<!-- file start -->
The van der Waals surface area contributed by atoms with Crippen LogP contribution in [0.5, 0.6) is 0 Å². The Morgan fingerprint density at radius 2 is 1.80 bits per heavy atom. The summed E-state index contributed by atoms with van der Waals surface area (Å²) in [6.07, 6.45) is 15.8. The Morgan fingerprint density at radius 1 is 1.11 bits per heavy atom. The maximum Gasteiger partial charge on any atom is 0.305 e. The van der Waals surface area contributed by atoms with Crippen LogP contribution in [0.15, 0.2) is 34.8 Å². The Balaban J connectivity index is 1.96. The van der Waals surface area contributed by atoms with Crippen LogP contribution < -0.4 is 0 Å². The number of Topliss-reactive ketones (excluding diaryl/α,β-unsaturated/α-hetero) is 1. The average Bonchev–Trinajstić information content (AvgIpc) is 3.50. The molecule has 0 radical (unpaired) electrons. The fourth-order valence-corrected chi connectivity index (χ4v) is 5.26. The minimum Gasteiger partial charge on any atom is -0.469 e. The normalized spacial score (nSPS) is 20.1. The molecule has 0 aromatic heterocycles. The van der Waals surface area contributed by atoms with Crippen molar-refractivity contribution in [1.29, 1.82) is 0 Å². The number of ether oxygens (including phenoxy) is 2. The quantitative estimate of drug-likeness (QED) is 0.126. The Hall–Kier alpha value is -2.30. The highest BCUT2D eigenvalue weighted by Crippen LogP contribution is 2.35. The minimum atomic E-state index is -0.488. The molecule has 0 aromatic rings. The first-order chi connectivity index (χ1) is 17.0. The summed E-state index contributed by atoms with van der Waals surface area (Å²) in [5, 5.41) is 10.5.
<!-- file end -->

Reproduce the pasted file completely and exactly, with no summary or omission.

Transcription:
The van der Waals surface area contributed by atoms with Crippen LogP contribution in [0.5, 0.6) is 0 Å². The Morgan fingerprint density at radius 2 is 1.80 bits per heavy atom. The summed E-state index contributed by atoms with van der Waals surface area (Å²) in [6.07, 6.45) is 15.8. The Morgan fingerprint density at radius 1 is 1.11 bits per heavy atom. The maximum Gasteiger partial charge on any atom is 0.305 e. The van der Waals surface area contributed by atoms with Crippen LogP contribution in [0.15, 0.2) is 34.8 Å². The Balaban J connectivity index is 1.96. The van der Waals surface area contributed by atoms with Crippen LogP contribution < -0.4 is 0 Å². The number of Topliss-reactive ketones (excluding diaryl/α,β-unsaturated/α-hetero) is 1. The average Bonchev–Trinajstić information content (AvgIpc) is 3.50. The molecule has 0 radical (unpaired) electrons. The fourth-order valence-corrected chi connectivity index (χ4v) is 5.26. The minimum Gasteiger partial charge on any atom is -0.469 e. The normalized spacial score (nSPS) is 20.1. The molecule has 0 aromatic heterocycles. The van der Waals surface area contributed by atoms with Crippen molar-refractivity contribution in [1.29, 1.82) is 0 Å². The number of ether oxygens (including phenoxy) is 2. The quantitative estimate of drug-likeness (QED) is 0.126. The Hall–Kier alpha value is -2.30. The highest BCUT2D eigenvalue weighted by Crippen LogP contribution is 2.35. The minimum atomic E-state index is -0.488. The molecule has 0 aromatic rings. The first-order chi connectivity index (χ1) is 17.0. The summed E-state index contributed by atoms with van der Waals surface area (Å²) in [5, 5.41) is 10.5.